- Gravitas: Think Alec Guinness in Star Wars. Helen Mirren as ER II. Morgan Freeman in just about anything. You may feel uncomfortable playing up a stereotype, but the reason clichés are popular is because they contain some grain of truth. I’d suggest, cut with that grain, go with the flow. Ham up the wise-old-owl vibe. But balance it with some humility. There’s nothing worse than the old bore at the bar; “You know in my day …” Suss the time and place to be quiet and reserved, holding your counsel. When to channel a little Chauncey Gardner with a gnomic bon mot. When to prick your own bubble with a little ageist self-depreciation — “Oh, don’t listen to an old fool like me …” In this brave new world, there’s little reverence for age but still an appreciation of intelligence, the human version, it being in such short supply.
- Counsel: Counsel is an underreported and underappreciated niche in the modern corporate jungle. CEO-whisperers are low-profile, but they’re more common than most people imagine. If you can play that role to your boss, a division head, anybody with some clout and a boatload of insecurity, you can lower your own job insecurity. But counseling younger, more senior folks is not easy to do well. Approaching these interactions in a spirit of selflessness and generosity requires great emotional intelligence and a managed ego, which few people possess. If you can pull it off — not just as a booster but as a hitting partner who can help your boss/colleague/friend hone their shots — you can set yourself up a valuable human resource, hard to quantify, but even harder to RIF.
- Encouragement: The human trait most missing in business, IMHO, is something we do without being told for the kids in our life but stop doing without being told for everybody else in our life. That seems a shame. I think — given that you’re now the oldest person in the room — you should start encouraging all the younger people around you in the way you did with your children on the soccer field or your daughter as she scrapped away on the violin. The lack of encouragement that senior people in business experience is another underappreciated oddity. Underlings may frequently agree with their boss — disagreeing being a career-limiting act — but very rarely say, “You’re doing a fabulous job, keep it up!” Boards and shareholders operate on Moore’s Law — “You grew 18% this year. Next year we want 22%.” Providing an encouraging word is something an older person can do at no cost and great benefit. Rent The Intern if you need the instruction manual.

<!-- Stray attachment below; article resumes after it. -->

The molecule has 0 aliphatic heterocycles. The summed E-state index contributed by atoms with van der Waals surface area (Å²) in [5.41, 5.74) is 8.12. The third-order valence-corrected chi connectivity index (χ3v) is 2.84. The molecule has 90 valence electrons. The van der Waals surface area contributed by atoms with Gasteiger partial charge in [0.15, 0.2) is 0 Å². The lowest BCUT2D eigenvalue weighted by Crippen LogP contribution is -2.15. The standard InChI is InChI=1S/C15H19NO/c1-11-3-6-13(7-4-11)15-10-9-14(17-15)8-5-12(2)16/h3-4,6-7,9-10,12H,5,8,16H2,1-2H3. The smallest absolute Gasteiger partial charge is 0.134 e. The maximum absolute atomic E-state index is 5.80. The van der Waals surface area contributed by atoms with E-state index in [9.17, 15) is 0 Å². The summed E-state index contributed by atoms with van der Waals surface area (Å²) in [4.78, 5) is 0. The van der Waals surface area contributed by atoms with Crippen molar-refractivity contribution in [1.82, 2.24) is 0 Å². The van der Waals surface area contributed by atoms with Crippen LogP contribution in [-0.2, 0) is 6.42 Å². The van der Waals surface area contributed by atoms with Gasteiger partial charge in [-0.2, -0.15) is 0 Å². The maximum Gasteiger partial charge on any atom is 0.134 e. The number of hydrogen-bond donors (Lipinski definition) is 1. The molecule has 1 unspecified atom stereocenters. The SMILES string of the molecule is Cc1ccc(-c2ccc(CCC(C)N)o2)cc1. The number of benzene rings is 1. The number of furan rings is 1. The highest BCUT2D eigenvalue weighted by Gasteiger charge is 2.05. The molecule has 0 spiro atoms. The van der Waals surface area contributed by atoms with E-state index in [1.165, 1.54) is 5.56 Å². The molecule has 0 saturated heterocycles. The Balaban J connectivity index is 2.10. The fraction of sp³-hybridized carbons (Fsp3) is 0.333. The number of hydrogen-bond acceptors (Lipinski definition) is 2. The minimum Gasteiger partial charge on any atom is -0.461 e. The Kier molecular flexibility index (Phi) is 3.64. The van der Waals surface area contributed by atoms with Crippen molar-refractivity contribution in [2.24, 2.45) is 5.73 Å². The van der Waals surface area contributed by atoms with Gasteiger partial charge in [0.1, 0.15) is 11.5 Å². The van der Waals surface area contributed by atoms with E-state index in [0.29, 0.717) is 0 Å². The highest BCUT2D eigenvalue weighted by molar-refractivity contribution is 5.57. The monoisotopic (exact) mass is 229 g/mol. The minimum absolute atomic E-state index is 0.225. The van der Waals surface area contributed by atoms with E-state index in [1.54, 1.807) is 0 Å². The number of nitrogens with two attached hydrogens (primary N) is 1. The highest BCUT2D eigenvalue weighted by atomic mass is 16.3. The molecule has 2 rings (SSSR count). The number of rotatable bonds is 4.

The Bridge Goes Both Ways
Though the center of gravity in many aspects of the Western World has skewed young in recent times — political leaders tend to be younger than in previous generations (e.g., President Macron), the CEOs of the FANG-BAT vendors are in their 30s and 40s, not their 50s and 60s — keeping older voices in the corporate work mix is existentially important. Businesses and societies overly represented by the young prioritize speed and convenience, disruption and breaking things, and downplay caution and small-C conservatism — resulting in actions that with the merest dash of hindsight we can already begin to see are having unintended negative consequences.
But the more, ahem, mature among us also have a responsibility to stay connected and relevant in a world changing faster than ever. It’s easier than ever before to age out of the conversation, lose the ability to contribute, seem uncomfortable with things. Wear short hems when long hems are in …
Vive la difference, after all, is based on the notion of give and take. Digital immigrants should want to assimilate to their new surroundings, while also maximizing their advantages. As has been said, immigration is not just a link to the past; it’s also a bridge to the future. The digital immigrant has a vital role in the future of work as that bridge — a bridge made of differences, contrasts and alloys that make it stronger and more secure for everyone to cross it.
We’ve assembled some of Cognizant’s keenest minds to share their thoughts on how businesses can improve diversity and inclusion, both in an e-book, “Making Room: Reflections on Diversity & Inclusion in the Future of Work,” and a blog series.
In addition to our kick-off article on D&I in the tech industry, our upcoming blogs will cover an array of topics, grouped in four categories:
- The future of work (including blogs on moving beyond the D&I buzzword and why the future of work hinges on D&I).
- What makes us uniquely human in a machine age (including lessons from Beyoncé on authenticity, what global businesses can learn from small businesses and ensuring human centricity in a data-driven culture).
- Addressing bias (including overcoming ageism, dispelling working-mom myths, embracing adaptive technologies and using technology to tackle hiring bias).
- Working with community partners (including renovating youth development with the Lower Eastside Girls Club, empowering women through sponsorship, upskilling underrepresented talent and some bright lights of innovative D&I efforts that are actually making headway).
We invite you to read and welcome your comments to continue this vital discussion.